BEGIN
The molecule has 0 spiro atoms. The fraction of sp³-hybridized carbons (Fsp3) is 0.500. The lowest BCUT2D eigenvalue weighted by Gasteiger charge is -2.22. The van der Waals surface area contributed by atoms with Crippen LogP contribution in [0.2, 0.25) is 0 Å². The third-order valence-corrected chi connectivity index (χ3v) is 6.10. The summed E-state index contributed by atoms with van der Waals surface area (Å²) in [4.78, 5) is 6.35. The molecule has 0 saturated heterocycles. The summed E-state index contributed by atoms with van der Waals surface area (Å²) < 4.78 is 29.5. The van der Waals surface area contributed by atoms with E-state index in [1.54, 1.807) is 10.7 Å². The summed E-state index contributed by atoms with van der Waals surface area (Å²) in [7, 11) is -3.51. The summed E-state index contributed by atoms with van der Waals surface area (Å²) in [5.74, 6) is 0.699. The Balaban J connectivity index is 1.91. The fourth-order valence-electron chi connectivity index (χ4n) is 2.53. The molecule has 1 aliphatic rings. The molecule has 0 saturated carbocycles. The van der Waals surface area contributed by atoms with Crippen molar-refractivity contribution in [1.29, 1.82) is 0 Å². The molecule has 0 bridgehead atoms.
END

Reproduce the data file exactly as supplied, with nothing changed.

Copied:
The molecule has 0 spiro atoms. The fraction of sp³-hybridized carbons (Fsp3) is 0.500. The lowest BCUT2D eigenvalue weighted by Gasteiger charge is -2.22. The van der Waals surface area contributed by atoms with Crippen LogP contribution in [0.2, 0.25) is 0 Å². The third-order valence-corrected chi connectivity index (χ3v) is 6.10. The summed E-state index contributed by atoms with van der Waals surface area (Å²) in [4.78, 5) is 6.35. The molecule has 0 saturated heterocycles. The summed E-state index contributed by atoms with van der Waals surface area (Å²) < 4.78 is 29.5. The van der Waals surface area contributed by atoms with E-state index in [1.54, 1.807) is 10.7 Å². The summed E-state index contributed by atoms with van der Waals surface area (Å²) in [7, 11) is -3.51. The summed E-state index contributed by atoms with van der Waals surface area (Å²) in [5.74, 6) is 0.699. The Balaban J connectivity index is 1.91. The fourth-order valence-electron chi connectivity index (χ4n) is 2.53. The molecule has 1 aliphatic rings. The molecule has 0 saturated carbocycles. The van der Waals surface area contributed by atoms with Crippen molar-refractivity contribution in [1.29, 1.82) is 0 Å². The molecule has 0 bridgehead atoms.